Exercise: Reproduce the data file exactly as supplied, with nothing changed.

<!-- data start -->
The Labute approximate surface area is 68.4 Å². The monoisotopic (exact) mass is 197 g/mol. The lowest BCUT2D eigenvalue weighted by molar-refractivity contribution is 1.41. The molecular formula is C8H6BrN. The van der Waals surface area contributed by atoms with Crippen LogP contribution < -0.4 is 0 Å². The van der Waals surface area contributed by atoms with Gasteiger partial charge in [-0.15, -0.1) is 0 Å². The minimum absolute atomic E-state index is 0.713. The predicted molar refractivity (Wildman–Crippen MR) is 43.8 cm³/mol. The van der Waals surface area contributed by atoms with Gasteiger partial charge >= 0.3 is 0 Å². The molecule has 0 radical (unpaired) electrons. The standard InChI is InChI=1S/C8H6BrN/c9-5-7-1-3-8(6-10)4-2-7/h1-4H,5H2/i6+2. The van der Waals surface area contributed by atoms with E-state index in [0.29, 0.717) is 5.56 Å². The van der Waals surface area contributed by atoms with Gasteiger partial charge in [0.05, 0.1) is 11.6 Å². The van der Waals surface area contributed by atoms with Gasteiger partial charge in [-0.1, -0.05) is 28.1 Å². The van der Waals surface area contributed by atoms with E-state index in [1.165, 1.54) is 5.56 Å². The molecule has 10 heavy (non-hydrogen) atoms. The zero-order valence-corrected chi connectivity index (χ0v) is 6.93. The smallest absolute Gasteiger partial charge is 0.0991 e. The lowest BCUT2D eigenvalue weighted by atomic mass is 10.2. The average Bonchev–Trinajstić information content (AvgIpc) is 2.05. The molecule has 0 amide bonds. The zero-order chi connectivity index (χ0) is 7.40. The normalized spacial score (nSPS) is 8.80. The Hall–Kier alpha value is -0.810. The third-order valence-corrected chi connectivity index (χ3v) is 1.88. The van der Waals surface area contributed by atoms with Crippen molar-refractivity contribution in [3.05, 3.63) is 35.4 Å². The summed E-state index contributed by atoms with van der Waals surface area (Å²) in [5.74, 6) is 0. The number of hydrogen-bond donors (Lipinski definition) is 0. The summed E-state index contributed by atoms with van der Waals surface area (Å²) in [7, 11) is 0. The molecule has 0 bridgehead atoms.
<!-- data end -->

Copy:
The Labute approximate surface area is 68.4 Å². The monoisotopic (exact) mass is 197 g/mol. The lowest BCUT2D eigenvalue weighted by molar-refractivity contribution is 1.41. The molecular formula is C8H6BrN. The van der Waals surface area contributed by atoms with Crippen LogP contribution < -0.4 is 0 Å². The van der Waals surface area contributed by atoms with Gasteiger partial charge in [-0.15, -0.1) is 0 Å². The minimum absolute atomic E-state index is 0.713. The predicted molar refractivity (Wildman–Crippen MR) is 43.8 cm³/mol. The van der Waals surface area contributed by atoms with Gasteiger partial charge >= 0.3 is 0 Å². The molecule has 0 radical (unpaired) electrons. The standard InChI is InChI=1S/C8H6BrN/c9-5-7-1-3-8(6-10)4-2-7/h1-4H,5H2/i6+2. The van der Waals surface area contributed by atoms with E-state index in [0.29, 0.717) is 5.56 Å². The van der Waals surface area contributed by atoms with Gasteiger partial charge in [0.05, 0.1) is 11.6 Å². The van der Waals surface area contributed by atoms with Gasteiger partial charge in [-0.1, -0.05) is 28.1 Å². The van der Waals surface area contributed by atoms with E-state index in [1.165, 1.54) is 5.56 Å². The molecule has 10 heavy (non-hydrogen) atoms. The zero-order valence-corrected chi connectivity index (χ0v) is 6.93. The smallest absolute Gasteiger partial charge is 0.0991 e. The lowest BCUT2D eigenvalue weighted by atomic mass is 10.2. The average Bonchev–Trinajstić information content (AvgIpc) is 2.05. The molecule has 0 amide bonds. The zero-order chi connectivity index (χ0) is 7.40. The normalized spacial score (nSPS) is 8.80. The Hall–Kier alpha value is -0.810. The third-order valence-corrected chi connectivity index (χ3v) is 1.88. The van der Waals surface area contributed by atoms with Crippen molar-refractivity contribution in [3.05, 3.63) is 35.4 Å². The summed E-state index contributed by atoms with van der Waals surface area (Å²) in [5.74, 6) is 0. The number of hydrogen-bond donors (Lipinski definition) is 0. The summed E-state index contributed by atoms with van der Waals surface area (Å²) in [7, 11) is 0. The molecule has 0 bridgehead atoms.